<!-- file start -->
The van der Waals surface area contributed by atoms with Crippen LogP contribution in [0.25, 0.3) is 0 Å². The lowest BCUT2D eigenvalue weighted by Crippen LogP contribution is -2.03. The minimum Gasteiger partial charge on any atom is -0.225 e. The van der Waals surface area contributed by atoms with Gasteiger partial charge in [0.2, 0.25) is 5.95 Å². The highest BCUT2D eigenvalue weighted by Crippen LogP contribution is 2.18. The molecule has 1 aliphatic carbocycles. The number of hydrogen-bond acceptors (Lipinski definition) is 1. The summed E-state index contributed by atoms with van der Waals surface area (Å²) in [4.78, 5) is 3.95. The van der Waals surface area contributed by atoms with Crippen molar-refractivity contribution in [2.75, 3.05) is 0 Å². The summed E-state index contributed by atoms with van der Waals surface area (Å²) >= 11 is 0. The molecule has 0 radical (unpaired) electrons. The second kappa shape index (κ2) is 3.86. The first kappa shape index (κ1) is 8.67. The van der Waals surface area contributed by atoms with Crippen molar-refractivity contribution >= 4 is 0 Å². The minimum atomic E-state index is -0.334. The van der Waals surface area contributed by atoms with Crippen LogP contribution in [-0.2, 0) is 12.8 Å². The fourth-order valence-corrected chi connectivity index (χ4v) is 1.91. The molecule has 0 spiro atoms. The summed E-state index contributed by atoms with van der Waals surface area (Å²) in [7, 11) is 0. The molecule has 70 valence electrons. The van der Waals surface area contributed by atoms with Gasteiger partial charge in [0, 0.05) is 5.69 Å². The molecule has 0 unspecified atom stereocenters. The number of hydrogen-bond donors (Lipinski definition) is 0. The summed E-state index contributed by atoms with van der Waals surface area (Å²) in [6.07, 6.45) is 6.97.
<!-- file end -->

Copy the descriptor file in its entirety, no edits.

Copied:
The van der Waals surface area contributed by atoms with Crippen LogP contribution in [0.25, 0.3) is 0 Å². The lowest BCUT2D eigenvalue weighted by Crippen LogP contribution is -2.03. The minimum Gasteiger partial charge on any atom is -0.225 e. The van der Waals surface area contributed by atoms with Gasteiger partial charge in [0.2, 0.25) is 5.95 Å². The highest BCUT2D eigenvalue weighted by Crippen LogP contribution is 2.18. The molecule has 1 aliphatic carbocycles. The number of hydrogen-bond acceptors (Lipinski definition) is 1. The summed E-state index contributed by atoms with van der Waals surface area (Å²) in [4.78, 5) is 3.95. The van der Waals surface area contributed by atoms with Crippen molar-refractivity contribution in [2.75, 3.05) is 0 Å². The summed E-state index contributed by atoms with van der Waals surface area (Å²) >= 11 is 0. The molecule has 0 radical (unpaired) electrons. The second kappa shape index (κ2) is 3.86. The first kappa shape index (κ1) is 8.67. The van der Waals surface area contributed by atoms with Crippen molar-refractivity contribution >= 4 is 0 Å². The minimum atomic E-state index is -0.334. The van der Waals surface area contributed by atoms with Crippen LogP contribution in [-0.2, 0) is 12.8 Å². The fourth-order valence-corrected chi connectivity index (χ4v) is 1.91. The molecule has 0 spiro atoms. The summed E-state index contributed by atoms with van der Waals surface area (Å²) in [7, 11) is 0. The molecule has 70 valence electrons. The van der Waals surface area contributed by atoms with Gasteiger partial charge in [0, 0.05) is 5.69 Å². The molecule has 0 unspecified atom stereocenters. The number of hydrogen-bond donors (Lipinski definition) is 0. The summed E-state index contributed by atoms with van der Waals surface area (Å²) in [6.07, 6.45) is 6.97.